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The office has left the building. Is this the new work reality?

One-way corridors, red and blue coded workers or work from home forever.  The office of the future may have to support both working from home and less office density for health and safety reasons.  Is the workplace we know now a relic?  We look at some non-orthodox methods that have emerged since COVID-19.

1. The office you are going back to will look different

After months of lockdown, Australia’s white-collar workforce is ready to return to the office.  Unfortunately, the world has not beaten the virus.  A vaccine is still months if not years away.  Employers who want their teams back at their desks will have to make some revolutionary changes to accommodate social distancing.

The office you are returning to may look very different from the one you left.   Here are some thoughts:

The six-feet office

In the past, business real estate portfolio functioned on the principle of maximum people minimum space. Creative ways to share space like open plan offices, hot desking and coworking became popular.  The coronavirus pandemic has changed all that.

The challenge for businesses now is to create maximum social distancing using the space they have.  Where you may have a team of 10 in a pod, you now can have 2 to 3 people with 1.5 to 1.8 metres between them.

Millennials who joined the workforce in the ‘open plan’ era could find themselves boxed-in by office dividers when they return to work.

Staggered hours, 24/7 operations and flexitime

Office workers who have been working 9 to 5 for years could be facing staggered or odd hours as businesses sought new ways to manage office density.   Some organisations like ANZ Bank have already announced that staff hours will be staggered to manage numbers.

Post-COVID, the work environment could be one that is made up of multiple working models including staggered hours, 24/7 operations, flexitime and working from home.


Hot desk is dead.  So is co-working.

Post-COVID, hot desk will no longer exist.  The trend which became popular several years ago was designed to minimise real estate costs and to provide workplace design solutions that could mirror the different ways people work.   In a pandemic, hot desk is a hot bed for contagion.

Co-working is similarly threatened.  Popular in the gig economy, sharing an office concept appealed to the self-employed who wanted to connect to a larger community.  After the pandemic, people may be wary to put themselves at risk of contacting the virus by sharing an office space with strangers.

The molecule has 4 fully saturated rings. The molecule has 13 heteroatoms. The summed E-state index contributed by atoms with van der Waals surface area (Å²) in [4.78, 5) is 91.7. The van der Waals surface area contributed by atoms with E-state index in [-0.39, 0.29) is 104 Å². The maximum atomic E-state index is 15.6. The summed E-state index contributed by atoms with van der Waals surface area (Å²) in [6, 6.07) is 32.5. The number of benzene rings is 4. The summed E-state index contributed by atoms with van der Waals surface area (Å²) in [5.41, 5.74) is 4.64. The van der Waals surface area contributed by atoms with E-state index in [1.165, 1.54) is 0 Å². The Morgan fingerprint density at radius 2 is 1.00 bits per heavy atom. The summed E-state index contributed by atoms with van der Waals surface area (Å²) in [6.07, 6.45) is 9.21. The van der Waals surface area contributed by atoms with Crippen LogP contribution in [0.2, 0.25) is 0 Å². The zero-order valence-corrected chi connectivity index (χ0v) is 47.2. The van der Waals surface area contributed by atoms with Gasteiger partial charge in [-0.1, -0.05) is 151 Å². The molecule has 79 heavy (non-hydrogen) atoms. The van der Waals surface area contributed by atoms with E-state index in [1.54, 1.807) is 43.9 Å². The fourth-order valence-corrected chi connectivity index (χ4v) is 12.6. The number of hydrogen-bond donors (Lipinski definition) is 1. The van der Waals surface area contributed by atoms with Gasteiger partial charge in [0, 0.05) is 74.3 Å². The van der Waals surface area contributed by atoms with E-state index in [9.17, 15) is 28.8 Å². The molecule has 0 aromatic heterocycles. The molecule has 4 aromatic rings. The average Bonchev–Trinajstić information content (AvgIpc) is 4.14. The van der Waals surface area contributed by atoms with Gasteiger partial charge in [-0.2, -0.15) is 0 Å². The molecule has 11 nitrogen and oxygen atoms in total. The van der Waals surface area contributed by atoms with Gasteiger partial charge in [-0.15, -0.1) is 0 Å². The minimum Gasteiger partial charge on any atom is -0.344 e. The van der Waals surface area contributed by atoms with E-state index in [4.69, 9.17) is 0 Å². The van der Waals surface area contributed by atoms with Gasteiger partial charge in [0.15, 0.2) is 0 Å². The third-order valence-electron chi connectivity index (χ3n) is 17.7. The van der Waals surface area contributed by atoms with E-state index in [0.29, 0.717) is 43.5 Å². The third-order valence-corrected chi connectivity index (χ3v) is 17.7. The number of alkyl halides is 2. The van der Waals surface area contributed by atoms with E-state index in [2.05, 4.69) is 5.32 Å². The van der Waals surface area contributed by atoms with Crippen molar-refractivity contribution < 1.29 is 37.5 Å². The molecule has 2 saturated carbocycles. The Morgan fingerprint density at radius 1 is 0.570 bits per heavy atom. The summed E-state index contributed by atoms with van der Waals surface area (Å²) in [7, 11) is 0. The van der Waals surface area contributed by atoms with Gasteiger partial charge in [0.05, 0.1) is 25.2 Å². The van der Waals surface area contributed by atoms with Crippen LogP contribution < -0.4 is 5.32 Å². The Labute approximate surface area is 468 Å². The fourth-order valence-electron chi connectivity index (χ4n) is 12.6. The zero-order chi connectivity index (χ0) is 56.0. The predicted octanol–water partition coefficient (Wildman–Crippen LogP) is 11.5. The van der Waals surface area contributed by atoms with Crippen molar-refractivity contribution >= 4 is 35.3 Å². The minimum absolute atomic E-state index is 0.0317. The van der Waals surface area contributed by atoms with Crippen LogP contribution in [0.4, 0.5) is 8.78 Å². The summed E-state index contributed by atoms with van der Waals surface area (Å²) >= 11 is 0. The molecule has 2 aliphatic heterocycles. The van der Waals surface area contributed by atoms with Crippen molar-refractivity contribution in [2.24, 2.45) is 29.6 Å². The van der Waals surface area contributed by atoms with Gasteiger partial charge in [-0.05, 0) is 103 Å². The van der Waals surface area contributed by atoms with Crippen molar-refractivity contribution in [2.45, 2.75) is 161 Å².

Employers are going be touchy about touchpoints

Cushman & Wakefield, one of Melbourne’s top commercial real estate companies, estimates that a typical office worker will touch close to 40 different touchpoints in a day.  This could spell the end for the office cookie jar.

Minimising office touchpoints is crucial post-coronavirus.  Some organisations have already started installing floor decals, WI-FI enabled heat detectors, voice-activated lifts and doors, touchless bathroom sinks and soap dispensers and UV light to disinfect surfaces.   The office you are returning to could look strangely sci-fi.


Thermal scanning, red and blue teams and one-way corridors

When you return to work, you could be looking at a safety list the length of your arm.   Digital bank, Xinja has 29 initiatives to keep staff safe.  Everything from thermal scanning to a quarantine room for sick staff.

ANZ, one of Australia’s largest employer, is introducing thermal scanning, lift and floor restrictions and stringent personal hygiene rules.

The United Nations Australia Chapter (GCNA) will introduce one-way corridors for all employees to minimise the risk of the coronavirus spread.  Office layouts will be adapted to include the 1.2m safe distancing.  All office meetings and events will continue to be online.


2. Work from home forever

Three months ago, paying your employees to stay home would have been unthinkable for many organisations.  But the world has participated in an unprecedented experiment and some employers are starting to consider its possibilities.

Facebook and Twitter are allowing their employees to work from home forever.  Australian tech giant Atlassian is following suit.  The company’s 4,500-strong staff have been told that they can work from home for the rest of 2020.   Organisations who have decided to allow staff back into offices are setting quotas on number of staff in the premises at any given time.  According to Camilla Cooke – co-founder of Xinja – only two teams will return to the office.  The remaining 50% of their workers will continue to work from home.